24-year-old’s back pain turned out to be ‘stage 4’ cancer

We use your sign-up to provide content in ways you’ve consented to and to improve our understanding of you. This may include adverts from us and 3rd parties based on our understanding. You can unsubscribe at any time. More info

Hannah was 24 years old when she started suffering from night sweats, weight loss, rashes and a continuous cough while on holiday. Despite pleading with doctors to have her symptoms probed, she endured six months of suffering before undergoing tests. Eventually, experts found a stage-four tumour, demonstrating ‘aggressive’ characteristics.

In March 2022, Hannah was away on a skiing trip when she developed a bad case of pneumonia alongside other signs.

Worried about her health, Hannah went to the doctor four times a week but was repeatedly dismissed.

Doctors had initially suspected that lung cancer could be causing her symptoms, but when she was eventually given an X-ray and scan they discovered an aggressive tumour diagnosed as diffuse large B lymphoma.

Hannah, from Bristol, South-West England said: “The tumour was in my left lung – it took up three-quoters of my lung. We found out I was in stage four.

“You know it is bad when they ask for someone to come sit with you while the doctors give you the news.

“It wasn’t a shock – I was relieved to finally have a diagnosis. It didn’t hit me until I started chemotherapy.

“I was devastated that I couldn’t travel; we had so many plans. We were looking to buy a house but financially we were screwed.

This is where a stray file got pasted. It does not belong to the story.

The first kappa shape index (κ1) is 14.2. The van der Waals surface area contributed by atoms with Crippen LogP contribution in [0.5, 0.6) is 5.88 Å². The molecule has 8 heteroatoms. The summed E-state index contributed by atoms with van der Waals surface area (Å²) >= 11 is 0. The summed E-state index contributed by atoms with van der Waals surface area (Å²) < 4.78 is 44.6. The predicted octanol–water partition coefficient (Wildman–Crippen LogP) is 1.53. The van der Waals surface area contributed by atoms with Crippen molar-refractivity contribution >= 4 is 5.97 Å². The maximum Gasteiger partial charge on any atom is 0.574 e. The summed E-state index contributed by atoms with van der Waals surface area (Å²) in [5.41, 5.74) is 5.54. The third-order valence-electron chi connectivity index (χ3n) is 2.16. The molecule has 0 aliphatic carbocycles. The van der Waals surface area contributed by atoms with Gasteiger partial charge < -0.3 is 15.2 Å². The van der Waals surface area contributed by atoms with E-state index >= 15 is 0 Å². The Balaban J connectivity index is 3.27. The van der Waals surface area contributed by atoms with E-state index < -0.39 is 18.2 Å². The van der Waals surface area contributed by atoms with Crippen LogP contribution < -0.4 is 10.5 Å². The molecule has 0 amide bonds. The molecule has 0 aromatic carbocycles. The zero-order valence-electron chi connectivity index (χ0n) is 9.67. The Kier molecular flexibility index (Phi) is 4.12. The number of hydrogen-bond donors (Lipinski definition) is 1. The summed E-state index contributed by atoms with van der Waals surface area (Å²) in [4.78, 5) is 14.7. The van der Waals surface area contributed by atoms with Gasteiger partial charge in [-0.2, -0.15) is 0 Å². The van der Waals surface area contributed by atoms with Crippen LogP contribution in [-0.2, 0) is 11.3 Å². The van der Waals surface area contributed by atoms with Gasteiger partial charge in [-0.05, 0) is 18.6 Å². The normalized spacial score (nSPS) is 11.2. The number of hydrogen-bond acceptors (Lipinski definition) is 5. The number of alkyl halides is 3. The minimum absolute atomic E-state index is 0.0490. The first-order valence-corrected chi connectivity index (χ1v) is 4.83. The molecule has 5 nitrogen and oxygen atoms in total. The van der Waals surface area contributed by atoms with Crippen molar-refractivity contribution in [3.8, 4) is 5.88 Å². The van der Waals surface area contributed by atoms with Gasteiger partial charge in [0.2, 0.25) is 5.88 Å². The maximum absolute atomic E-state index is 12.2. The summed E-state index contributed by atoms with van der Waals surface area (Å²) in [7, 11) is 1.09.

“Our lives were destroyed for a year.”

The 24-year-old was accepted onto a clinical trial where she was given an immunotherapy non-invasive drug.

As an alternative to chemotherapy, the drug works by boosting the immune system’s attack on cancer cells.

Hannah noted: “At my halfway scan my tumour had shrunk by 80 percent.”

Diffuse large B lymphoma – a type of non-Hodgkin lymphoma – primarily affects the lymphatic system.

It occurs when the body starts producing B lymphocytes, common white blood cells that are designed to ward off infections.

With timely treatment, approximately two-thirds of patients receive curative treatment, but even slight delays can prove fatal.

It’s important to note that survival rates vary widely for different types and stages of lymphoma.

When the condition is described as aggressive, this indicates that the cancer is growing quickly and spreading rapidly.

These types of lymphoma, also known as high-grade lymph or intermediate-grade lymphoma, tend to produce aggressive symptoms.

Fortunately, Hanah was cleared to travel on October 2022 and is now completing a travel bucket list.

She is scheduled to have CT scans every 12 weeks to “check for any signs of cancer”.

Source: Read Full Article